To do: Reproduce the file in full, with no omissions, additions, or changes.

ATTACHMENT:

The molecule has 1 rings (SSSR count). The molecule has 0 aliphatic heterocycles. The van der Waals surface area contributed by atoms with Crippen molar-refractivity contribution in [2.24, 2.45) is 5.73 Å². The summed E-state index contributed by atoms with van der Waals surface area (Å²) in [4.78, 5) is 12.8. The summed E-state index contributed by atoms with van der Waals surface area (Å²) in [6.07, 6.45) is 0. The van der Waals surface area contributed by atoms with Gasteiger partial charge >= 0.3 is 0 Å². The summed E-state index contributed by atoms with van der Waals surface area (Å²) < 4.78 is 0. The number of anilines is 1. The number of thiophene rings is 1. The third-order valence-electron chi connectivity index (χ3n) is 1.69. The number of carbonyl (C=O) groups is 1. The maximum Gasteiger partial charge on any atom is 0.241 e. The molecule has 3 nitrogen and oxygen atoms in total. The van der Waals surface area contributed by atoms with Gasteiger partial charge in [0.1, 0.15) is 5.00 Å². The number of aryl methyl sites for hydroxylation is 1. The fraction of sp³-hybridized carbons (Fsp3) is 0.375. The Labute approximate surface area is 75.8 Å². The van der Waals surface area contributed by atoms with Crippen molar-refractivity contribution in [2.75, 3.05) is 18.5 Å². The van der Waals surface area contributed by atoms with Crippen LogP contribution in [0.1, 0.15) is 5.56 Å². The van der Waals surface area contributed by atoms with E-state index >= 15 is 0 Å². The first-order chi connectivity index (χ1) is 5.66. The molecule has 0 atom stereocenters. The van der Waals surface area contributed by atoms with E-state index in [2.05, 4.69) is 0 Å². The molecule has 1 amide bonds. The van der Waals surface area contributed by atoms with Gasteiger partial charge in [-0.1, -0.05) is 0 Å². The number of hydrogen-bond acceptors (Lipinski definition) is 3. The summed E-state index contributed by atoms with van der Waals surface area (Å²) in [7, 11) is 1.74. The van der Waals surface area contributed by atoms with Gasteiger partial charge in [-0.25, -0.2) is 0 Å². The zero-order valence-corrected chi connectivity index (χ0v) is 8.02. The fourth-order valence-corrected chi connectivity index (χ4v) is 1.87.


The molecule has 1 rings (SSSR count). The molecule has 0 aliphatic heterocycles. The van der Waals surface area contributed by atoms with Crippen molar-refractivity contribution in [2.24, 2.45) is 5.73 Å². The summed E-state index contributed by atoms with van der Waals surface area (Å²) in [4.78, 5) is 12.8. The summed E-state index contributed by atoms with van der Waals surface area (Å²) in [6.07, 6.45) is 0. The van der Waals surface area contributed by atoms with Gasteiger partial charge >= 0.3 is 0 Å². The summed E-state index contributed by atoms with van der Waals surface area (Å²) < 4.78 is 0. The number of anilines is 1. The number of thiophene rings is 1. The third-order valence-electron chi connectivity index (χ3n) is 1.69. The number of carbonyl (C=O) groups is 1. The maximum Gasteiger partial charge on any atom is 0.241 e. The molecule has 3 nitrogen and oxygen atoms in total. The van der Waals surface area contributed by atoms with Gasteiger partial charge in [0.1, 0.15) is 5.00 Å². The number of aryl methyl sites for hydroxylation is 1. The fraction of sp³-hybridized carbons (Fsp3) is 0.375. The Labute approximate surface area is 75.8 Å². The van der Waals surface area contributed by atoms with Crippen molar-refractivity contribution in [2.75, 3.05) is 18.5 Å². The van der Waals surface area contributed by atoms with Crippen LogP contribution in [0.1, 0.15) is 5.56 Å². The van der Waals surface area contributed by atoms with E-state index >= 15 is 0 Å². The first-order chi connectivity index (χ1) is 5.66. The molecule has 0 atom stereocenters. The van der Waals surface area contributed by atoms with E-state index in [2.05, 4.69) is 0 Å². The molecule has 1 amide bonds. The van der Waals surface area contributed by atoms with Gasteiger partial charge in [-0.1, -0.05) is 0 Å². The number of hydrogen-bond acceptors (Lipinski definition) is 3. The summed E-state index contributed by atoms with van der Waals surface area (Å²) in [7, 11) is 1.74. The van der Waals surface area contributed by atoms with Gasteiger partial charge in [-0.25, -0.2) is 0 Å². The zero-order valence-corrected chi connectivity index (χ0v) is 8.02. The fourth-order valence-corrected chi connectivity index (χ4v) is 1.87.